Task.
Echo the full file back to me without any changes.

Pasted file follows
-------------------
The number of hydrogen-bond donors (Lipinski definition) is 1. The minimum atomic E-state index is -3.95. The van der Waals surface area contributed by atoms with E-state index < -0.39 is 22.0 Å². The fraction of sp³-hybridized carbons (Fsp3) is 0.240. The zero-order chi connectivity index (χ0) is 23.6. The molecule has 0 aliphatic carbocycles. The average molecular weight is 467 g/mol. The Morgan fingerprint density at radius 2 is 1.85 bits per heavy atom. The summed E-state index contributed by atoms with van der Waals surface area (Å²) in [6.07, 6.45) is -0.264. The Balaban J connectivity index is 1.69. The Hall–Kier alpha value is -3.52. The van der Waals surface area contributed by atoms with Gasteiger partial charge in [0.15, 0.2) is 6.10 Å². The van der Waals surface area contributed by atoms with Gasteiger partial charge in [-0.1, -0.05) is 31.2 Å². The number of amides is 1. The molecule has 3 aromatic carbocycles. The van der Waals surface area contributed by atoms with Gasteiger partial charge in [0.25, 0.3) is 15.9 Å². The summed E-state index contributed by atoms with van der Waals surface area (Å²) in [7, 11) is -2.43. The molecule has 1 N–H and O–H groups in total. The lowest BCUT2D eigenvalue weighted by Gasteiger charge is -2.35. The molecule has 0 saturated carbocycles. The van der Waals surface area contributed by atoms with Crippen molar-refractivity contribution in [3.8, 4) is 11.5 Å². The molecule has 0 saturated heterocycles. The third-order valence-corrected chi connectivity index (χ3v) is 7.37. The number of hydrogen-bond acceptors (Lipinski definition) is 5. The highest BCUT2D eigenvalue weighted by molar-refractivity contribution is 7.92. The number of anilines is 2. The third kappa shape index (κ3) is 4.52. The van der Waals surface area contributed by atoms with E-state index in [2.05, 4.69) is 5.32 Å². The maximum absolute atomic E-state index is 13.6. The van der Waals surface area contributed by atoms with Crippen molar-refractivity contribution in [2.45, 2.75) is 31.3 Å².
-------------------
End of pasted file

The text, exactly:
The number of hydrogen-bond donors (Lipinski definition) is 1. The minimum atomic E-state index is -3.95. The van der Waals surface area contributed by atoms with E-state index < -0.39 is 22.0 Å². The fraction of sp³-hybridized carbons (Fsp3) is 0.240. The zero-order chi connectivity index (χ0) is 23.6. The molecule has 0 aliphatic carbocycles. The average molecular weight is 467 g/mol. The Morgan fingerprint density at radius 2 is 1.85 bits per heavy atom. The summed E-state index contributed by atoms with van der Waals surface area (Å²) in [6.07, 6.45) is -0.264. The Balaban J connectivity index is 1.69. The Hall–Kier alpha value is -3.52. The van der Waals surface area contributed by atoms with Gasteiger partial charge in [0.15, 0.2) is 6.10 Å². The van der Waals surface area contributed by atoms with Gasteiger partial charge in [-0.1, -0.05) is 31.2 Å². The number of amides is 1. The molecule has 3 aromatic carbocycles. The van der Waals surface area contributed by atoms with Gasteiger partial charge in [0.25, 0.3) is 15.9 Å². The summed E-state index contributed by atoms with van der Waals surface area (Å²) in [7, 11) is -2.43. The molecule has 1 N–H and O–H groups in total. The lowest BCUT2D eigenvalue weighted by Gasteiger charge is -2.35. The molecule has 0 saturated carbocycles. The van der Waals surface area contributed by atoms with Crippen molar-refractivity contribution in [3.8, 4) is 11.5 Å². The molecule has 0 saturated heterocycles. The third-order valence-corrected chi connectivity index (χ3v) is 7.37. The number of hydrogen-bond acceptors (Lipinski definition) is 5. The highest BCUT2D eigenvalue weighted by molar-refractivity contribution is 7.92. The number of anilines is 2. The third kappa shape index (κ3) is 4.52. The van der Waals surface area contributed by atoms with E-state index in [2.05, 4.69) is 5.32 Å². The maximum absolute atomic E-state index is 13.6. The van der Waals surface area contributed by atoms with Crippen molar-refractivity contribution in [2.45, 2.75) is 31.3 Å².